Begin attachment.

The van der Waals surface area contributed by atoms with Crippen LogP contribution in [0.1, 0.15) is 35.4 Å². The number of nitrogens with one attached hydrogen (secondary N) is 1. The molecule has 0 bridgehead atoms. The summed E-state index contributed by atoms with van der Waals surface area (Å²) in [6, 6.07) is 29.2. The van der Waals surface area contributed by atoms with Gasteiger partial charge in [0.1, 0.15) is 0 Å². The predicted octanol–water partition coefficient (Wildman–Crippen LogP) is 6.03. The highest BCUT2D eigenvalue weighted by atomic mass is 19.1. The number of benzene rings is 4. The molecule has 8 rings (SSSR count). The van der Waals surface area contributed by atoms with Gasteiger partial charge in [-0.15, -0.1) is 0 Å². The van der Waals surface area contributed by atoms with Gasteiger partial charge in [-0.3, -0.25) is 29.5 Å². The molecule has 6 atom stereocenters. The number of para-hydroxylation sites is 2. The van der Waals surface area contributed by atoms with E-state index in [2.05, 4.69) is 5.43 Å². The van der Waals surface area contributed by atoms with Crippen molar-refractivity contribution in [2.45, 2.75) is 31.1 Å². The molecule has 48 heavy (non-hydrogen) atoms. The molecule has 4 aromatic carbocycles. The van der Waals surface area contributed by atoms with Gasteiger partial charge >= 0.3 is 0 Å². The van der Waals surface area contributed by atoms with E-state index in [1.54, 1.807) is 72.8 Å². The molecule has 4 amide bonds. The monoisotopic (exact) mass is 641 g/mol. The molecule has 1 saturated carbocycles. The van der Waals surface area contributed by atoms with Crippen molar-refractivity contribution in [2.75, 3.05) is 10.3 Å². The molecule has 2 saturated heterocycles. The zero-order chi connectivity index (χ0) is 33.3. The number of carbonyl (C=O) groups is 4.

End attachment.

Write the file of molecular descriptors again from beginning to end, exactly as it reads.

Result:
The van der Waals surface area contributed by atoms with Crippen LogP contribution in [0.1, 0.15) is 35.4 Å². The number of nitrogens with one attached hydrogen (secondary N) is 1. The molecule has 0 bridgehead atoms. The summed E-state index contributed by atoms with van der Waals surface area (Å²) in [6, 6.07) is 29.2. The van der Waals surface area contributed by atoms with Gasteiger partial charge in [0.1, 0.15) is 0 Å². The predicted octanol–water partition coefficient (Wildman–Crippen LogP) is 6.03. The highest BCUT2D eigenvalue weighted by atomic mass is 19.1. The number of benzene rings is 4. The molecule has 8 rings (SSSR count). The van der Waals surface area contributed by atoms with Gasteiger partial charge in [-0.15, -0.1) is 0 Å². The van der Waals surface area contributed by atoms with Gasteiger partial charge in [-0.3, -0.25) is 29.5 Å². The molecule has 6 atom stereocenters. The number of para-hydroxylation sites is 2. The van der Waals surface area contributed by atoms with E-state index in [2.05, 4.69) is 5.43 Å². The van der Waals surface area contributed by atoms with Crippen molar-refractivity contribution in [2.45, 2.75) is 31.1 Å². The molecule has 48 heavy (non-hydrogen) atoms. The molecule has 4 aromatic carbocycles. The van der Waals surface area contributed by atoms with Gasteiger partial charge >= 0.3 is 0 Å². The van der Waals surface area contributed by atoms with E-state index in [1.54, 1.807) is 72.8 Å². The molecule has 4 amide bonds. The monoisotopic (exact) mass is 641 g/mol. The molecule has 1 saturated carbocycles. The van der Waals surface area contributed by atoms with Crippen molar-refractivity contribution in [2.75, 3.05) is 10.3 Å². The molecule has 2 saturated heterocycles. The zero-order chi connectivity index (χ0) is 33.3. The number of carbonyl (C=O) groups is 4.